Author | Photos Hilary MacMillan (photo credit: Ryan Emberley)

Canadian Fashion Designer Hilary MacMillan Shares Thoughts on Her Latest Collection and Advice for Emerging Designers

I had the pleasure of seeing Hilary MacMillan‘s runway show last week, as part of Fashion Week X RE\SET. Caught in a whirlwind of never-ending to-do’s, I missed the deadline for RSVPs, so when I got an invitation to attend Hilary’s presentation on behalf of FIJI Water, I was pretty stoked to have a second chance. And let me tell you, her latest did not disappoint. From delicious head-to-toe plaids to Matrix-style trench coats in vegan leather, there was no shortage of covetable pieces.

George Pimentel

But there’s much more to Hilary than knowing how to put on a solid show. Her collections are always wearable and supremely well made. She’s a master at turning out prints, and her price points are AMAZING, considering that half of her garments are produced in Toronto. Over the last few years, she’s phased out leather, fur, exotic skins and feathers in an effort to become a cruelty-free brand.

In a sea of designers doing all kinds of wrong, Hilary is doing a lot of things right. As I walked out of her show, I couldn’t help beaming with pride. Being a designer in Canada is really fucking tough, so it’s extra special and inspiring to see this remarkable brand thriving.

George Pimentel

Once the smoke settled (it was a HOT show), I sat down with Hilary to chat about her newest collection, learn about her process and see what advice she has for emerging designers.

OB: What’s your favourite look from your latest collection and why? 

HM: I love print, and column dressing, which is definitely over-the-top for everyday wear but looks great on the runway. My favourite piece this season is our custom-printed faux leather lace-up dress, our show opener at Toronto Fashion Week that we paired with a matching moto jacket and matching tights.

Julia Feluch by Ted Belton

What was your inspiration for your latest collection?

This season was inspired by the silhouettes and heartfelt love of plaid in the 1990s. We updated it for 2019 by infusing it with undertones of London street style, complete with contemporary accents such as lacing, ruching, and exaggerated menswear finishes.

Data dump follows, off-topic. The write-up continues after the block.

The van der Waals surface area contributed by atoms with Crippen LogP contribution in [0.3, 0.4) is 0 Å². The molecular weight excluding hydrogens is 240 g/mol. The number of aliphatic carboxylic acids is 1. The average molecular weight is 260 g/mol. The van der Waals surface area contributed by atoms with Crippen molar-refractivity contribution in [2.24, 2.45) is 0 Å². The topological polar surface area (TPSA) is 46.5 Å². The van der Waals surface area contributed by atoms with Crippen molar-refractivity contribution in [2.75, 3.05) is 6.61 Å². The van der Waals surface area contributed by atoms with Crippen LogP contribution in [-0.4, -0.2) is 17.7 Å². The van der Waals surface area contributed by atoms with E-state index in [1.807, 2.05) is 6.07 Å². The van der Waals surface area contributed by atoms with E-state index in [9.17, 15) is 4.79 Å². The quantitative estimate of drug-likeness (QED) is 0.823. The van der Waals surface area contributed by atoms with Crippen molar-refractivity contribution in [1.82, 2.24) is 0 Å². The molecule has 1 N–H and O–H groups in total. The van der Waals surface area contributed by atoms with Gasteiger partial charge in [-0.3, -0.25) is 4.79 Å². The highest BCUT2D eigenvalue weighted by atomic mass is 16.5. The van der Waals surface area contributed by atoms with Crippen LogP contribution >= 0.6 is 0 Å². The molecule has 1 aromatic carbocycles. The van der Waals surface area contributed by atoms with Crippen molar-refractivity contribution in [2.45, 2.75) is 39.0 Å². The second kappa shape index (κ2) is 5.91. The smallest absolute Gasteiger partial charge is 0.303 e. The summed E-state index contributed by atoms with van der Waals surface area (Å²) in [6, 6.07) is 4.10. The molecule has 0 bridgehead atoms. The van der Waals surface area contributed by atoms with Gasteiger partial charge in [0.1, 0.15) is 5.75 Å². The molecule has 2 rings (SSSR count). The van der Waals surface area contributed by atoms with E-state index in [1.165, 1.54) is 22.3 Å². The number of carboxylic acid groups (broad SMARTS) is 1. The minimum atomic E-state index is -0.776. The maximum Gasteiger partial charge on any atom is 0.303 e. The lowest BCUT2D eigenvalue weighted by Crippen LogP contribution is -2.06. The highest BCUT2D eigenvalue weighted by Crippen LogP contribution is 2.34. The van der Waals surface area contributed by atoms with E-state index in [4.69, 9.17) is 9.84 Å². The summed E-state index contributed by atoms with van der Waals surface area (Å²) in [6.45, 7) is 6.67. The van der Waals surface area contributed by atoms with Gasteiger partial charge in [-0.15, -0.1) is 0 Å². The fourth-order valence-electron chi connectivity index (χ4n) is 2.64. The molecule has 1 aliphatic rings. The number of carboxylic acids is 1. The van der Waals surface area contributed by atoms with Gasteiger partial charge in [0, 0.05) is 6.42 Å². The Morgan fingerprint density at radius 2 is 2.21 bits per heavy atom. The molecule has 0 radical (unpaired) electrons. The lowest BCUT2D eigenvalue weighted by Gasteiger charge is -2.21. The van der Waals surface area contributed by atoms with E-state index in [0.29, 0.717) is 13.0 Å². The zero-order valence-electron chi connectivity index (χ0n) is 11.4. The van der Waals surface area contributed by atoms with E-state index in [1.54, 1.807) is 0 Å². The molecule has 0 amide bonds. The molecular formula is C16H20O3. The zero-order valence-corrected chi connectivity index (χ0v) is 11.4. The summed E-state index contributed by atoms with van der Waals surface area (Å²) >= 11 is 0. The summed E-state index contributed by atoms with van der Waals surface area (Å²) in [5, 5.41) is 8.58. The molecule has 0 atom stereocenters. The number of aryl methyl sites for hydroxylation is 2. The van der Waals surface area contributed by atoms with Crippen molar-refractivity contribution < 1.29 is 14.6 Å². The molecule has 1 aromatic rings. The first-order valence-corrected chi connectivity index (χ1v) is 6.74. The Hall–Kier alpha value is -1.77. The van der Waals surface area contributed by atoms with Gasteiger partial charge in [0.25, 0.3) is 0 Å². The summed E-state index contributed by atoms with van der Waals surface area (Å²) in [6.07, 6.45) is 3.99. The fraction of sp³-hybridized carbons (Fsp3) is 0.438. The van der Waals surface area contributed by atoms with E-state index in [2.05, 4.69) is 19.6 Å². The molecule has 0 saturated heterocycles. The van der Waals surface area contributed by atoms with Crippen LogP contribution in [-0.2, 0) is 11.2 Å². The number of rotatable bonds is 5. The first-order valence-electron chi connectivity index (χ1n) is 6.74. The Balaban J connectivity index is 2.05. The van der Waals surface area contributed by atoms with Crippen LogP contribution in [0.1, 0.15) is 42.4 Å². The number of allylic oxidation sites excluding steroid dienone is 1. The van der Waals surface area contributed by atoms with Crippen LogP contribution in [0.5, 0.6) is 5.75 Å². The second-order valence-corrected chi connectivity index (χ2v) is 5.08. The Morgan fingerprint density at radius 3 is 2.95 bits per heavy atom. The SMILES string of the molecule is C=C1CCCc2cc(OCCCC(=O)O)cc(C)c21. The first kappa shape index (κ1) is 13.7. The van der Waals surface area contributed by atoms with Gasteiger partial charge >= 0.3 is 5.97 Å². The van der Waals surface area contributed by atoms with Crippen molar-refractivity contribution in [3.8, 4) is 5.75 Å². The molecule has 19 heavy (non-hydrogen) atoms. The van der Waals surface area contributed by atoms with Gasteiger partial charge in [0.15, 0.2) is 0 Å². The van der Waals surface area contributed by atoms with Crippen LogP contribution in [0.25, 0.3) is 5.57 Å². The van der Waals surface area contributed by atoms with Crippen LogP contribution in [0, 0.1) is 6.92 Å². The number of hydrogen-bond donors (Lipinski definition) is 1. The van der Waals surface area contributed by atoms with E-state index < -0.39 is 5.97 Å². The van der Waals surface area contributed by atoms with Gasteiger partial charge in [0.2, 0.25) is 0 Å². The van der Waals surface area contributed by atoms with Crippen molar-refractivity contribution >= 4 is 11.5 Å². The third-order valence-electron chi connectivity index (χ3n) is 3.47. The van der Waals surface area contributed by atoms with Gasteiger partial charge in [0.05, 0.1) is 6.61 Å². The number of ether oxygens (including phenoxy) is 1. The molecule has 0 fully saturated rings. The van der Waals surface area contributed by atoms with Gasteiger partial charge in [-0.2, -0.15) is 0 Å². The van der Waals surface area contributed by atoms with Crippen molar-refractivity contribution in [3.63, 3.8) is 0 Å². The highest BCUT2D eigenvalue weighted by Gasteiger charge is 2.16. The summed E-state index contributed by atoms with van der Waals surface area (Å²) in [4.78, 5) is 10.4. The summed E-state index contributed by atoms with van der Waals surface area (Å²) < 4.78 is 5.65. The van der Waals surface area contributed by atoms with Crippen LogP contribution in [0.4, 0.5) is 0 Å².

Chi Hung by Ted Belton

Why is it important for you to keep as much of your production in Canada as possible?

Keeping production in Canada allows you to produce smaller runs and offer a larger mix to your customer. It also allows us to test certain styles and not take a deep dive into quantity. 

What advice do you have for aspiring designers in Canada? 

Go work for someone first! Diving into producing your own line is expensive, and it can take years to start seeing a profit. Working for someone else allows you to learn the ins and outs of running a business and lets you build contacts. 

Julia Feluch by Ted Belton

What do you wish you had known before starting your business? 

Have a business plan in place. It is easy to have so many ideas floating around and to start working on them, but if you don’t have a strong understanding of running a business, or your cash flow, then ultimately you are going to run into some trouble.

There were so many nitty gritty details that I had to learn as I went, and I ended up making more mistakes because of it. 

Chi Hung by Ted Belton

As a designer and an entrepreneur, how do you find balance between the creative and the business? 

For the first three years I worked around the clock: pulled all-nighters, worked weekends, etc., because I was very much in that creative headspace and didn’t think of my business as a business (as backwards as that sounds now), but then I started to have employees, and I needed to start planning my year out.

I started with when my collection needed to ship and worked all the way back to the sketch phase. I started to plan my time, and sure surprises comes up, but when you have a plan you are able to handle unexpected surprises. I also think as small-business owners, we expect to be a jack-of-all trade and handle all aspects of the business, but it’s best to play to your strengths. If you cannot figure out how to do your bookkeeping and it is sucking up all your time, get a part-time booker. Build a team over time and fill that team with people who complement you. This is the best way to balance creative and business for me. 

George Pimentel

If you could have anybody, living or dead, wear your clothes, who would it be? 

I love women who unapologetically speak their mind and go for what they want: Gloria Steinem, Maya Angelou, Emma Watson, the list goes on. Right now, I am blown away with Alexandria Ocasio-Cortez and would love if she ever wore any of our pieces.

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